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Until We Found Each Other
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Once we couldn’t find each other. I wrote a story then about it: Stan and I at St. Peter’s in Rome and his wandering off in a tiff. I’d turned away, too, annoyed that he had the nerve to dismiss me so readily, Eventually, the annoyance turned to irritation then to true panic. Then the search began.
Arguing, fighting, is a privilege. The privilege assumes that the participants will stay around to get the message: you annoy me! I’m punishing you by ignoring you! Pay attention or else!
When no one is there to witness your indignant stance, what then? First, the anger multiplies into outrage: how dare you not see how I am dismissing you! Then it becomes, Wait a minute. . . where did you go? Then, Enough is enough – okay, let’s get this over with. One might even concede: You were right, I’m sorry, now let’s proceed with our day.
That afternoon Stan and I went beyond all those stages. I didn’t get to follow how he spent several hours, but I know that mine were spent in anguish. St. Peter’s Basilica is huge tourist mecca, attracting so many people and, back in those days, so many places to be. It – our argument itself—started on the rooftop of St. Peter’s where no one can go now. Now one can only look up, see those magnificent statues along its rim. But then that rooftop was the issue. I wanted one angle for the photograph I was taking; he was urging another. Urging. Then insisting. I insisted in return for my own idea, and he walked away. Walked away! Just turned his back and left me with my camera aimed now toward where he was melting into the crowd up there. The day was hot, sunny – it was Rome in July after all – and the tourists were milling about, crowds—hoards– of them. Of course I followed in the direction he had turned, somehow parting the waves of people, and not spotting his yellow shirt. He was wearing a yellow shirt; he had blond hair. That made him easy to find, so I thought.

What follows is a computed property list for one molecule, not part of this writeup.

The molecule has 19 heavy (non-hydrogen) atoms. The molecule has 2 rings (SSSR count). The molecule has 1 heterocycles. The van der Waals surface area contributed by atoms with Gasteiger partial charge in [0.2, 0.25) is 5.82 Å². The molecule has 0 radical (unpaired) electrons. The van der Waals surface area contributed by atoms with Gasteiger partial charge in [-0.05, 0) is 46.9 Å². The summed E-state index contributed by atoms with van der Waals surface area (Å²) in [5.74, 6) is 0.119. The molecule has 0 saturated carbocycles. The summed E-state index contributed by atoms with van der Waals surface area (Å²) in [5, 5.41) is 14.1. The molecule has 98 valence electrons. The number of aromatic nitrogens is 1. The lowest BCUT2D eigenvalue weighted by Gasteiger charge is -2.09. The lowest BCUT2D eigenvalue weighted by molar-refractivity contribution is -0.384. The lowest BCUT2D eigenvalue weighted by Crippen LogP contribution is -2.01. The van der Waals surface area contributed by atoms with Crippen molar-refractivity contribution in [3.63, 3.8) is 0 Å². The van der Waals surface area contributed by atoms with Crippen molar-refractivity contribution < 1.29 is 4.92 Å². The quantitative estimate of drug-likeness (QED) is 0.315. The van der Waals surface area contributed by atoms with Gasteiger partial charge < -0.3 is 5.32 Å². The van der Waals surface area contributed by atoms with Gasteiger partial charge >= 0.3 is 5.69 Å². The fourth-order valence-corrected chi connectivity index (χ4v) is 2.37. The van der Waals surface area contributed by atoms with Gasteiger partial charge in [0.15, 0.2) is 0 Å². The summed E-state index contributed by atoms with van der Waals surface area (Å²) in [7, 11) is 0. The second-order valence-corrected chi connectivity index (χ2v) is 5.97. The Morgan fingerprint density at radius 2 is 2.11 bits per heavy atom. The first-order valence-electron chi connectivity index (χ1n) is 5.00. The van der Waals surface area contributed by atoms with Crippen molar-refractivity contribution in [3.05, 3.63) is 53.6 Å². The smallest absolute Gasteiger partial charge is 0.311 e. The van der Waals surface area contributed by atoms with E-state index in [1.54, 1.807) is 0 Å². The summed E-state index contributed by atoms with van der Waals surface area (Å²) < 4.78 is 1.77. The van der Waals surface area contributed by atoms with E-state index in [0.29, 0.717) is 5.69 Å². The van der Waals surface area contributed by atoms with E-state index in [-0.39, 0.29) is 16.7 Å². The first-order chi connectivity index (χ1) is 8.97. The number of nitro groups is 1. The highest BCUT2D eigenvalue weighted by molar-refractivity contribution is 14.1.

But there were so many ways to exit beyond the crowd. The stairs up, the stairs down, several sets of them, the elevator. And to where? Another viewing platform, the basilica itself, all of its chapels and rooms (I felt sure he wouldn’t be “hiding”), then the enormous courtyard, the stairs in every direction to different streets. I tried them all – for hours. Truly hours. I thought I could figure out how to take the train back to our hotel. I had a some lira with me. I feared what I would find or not find, though, if I took the train. And why would I want to travel half an hour away from where he’d disappeared?
I vowed to myself that I’d beg forgiveness for being so obstinate, that I would assure him of how much I valued his opinion, that I should have taken his advice, and so on, between bouts of the opposite: How dare you? Don’t I have a right to take a picture the way I want to with my own camera? What did you hope to accomplish by just walking away—like a little boy who didn’t get the marbles he thought he’d won? How could you have been so childish?
Then I was back to despair, watching all the happy tourists, alone as I was, searching, searching.
Suddenly I spotted a spot of yellow in the huge crowd near the top of the stairs. Could it be? I started back up (how many times would this make?) keeping an eye on that spot—a yellow shirt, a head of blond, yes, yes, it was Stan! He ran toward me, as much as he could run through a crowd. And we embraced, as in a movie, clutching, almost crying, there on the steps of Saint Peters. He had looked everywhere, he said. Yes, yes, me too: everywhere.
Let’s not do that again! It was all so stupid.
I think he spent the time until we found each other the same way I did—just looking. That was our day at St. Peter’s. I discovered later that there was no photograph at all, no picture of the view from its rooftop that had precipitated that wasted day.

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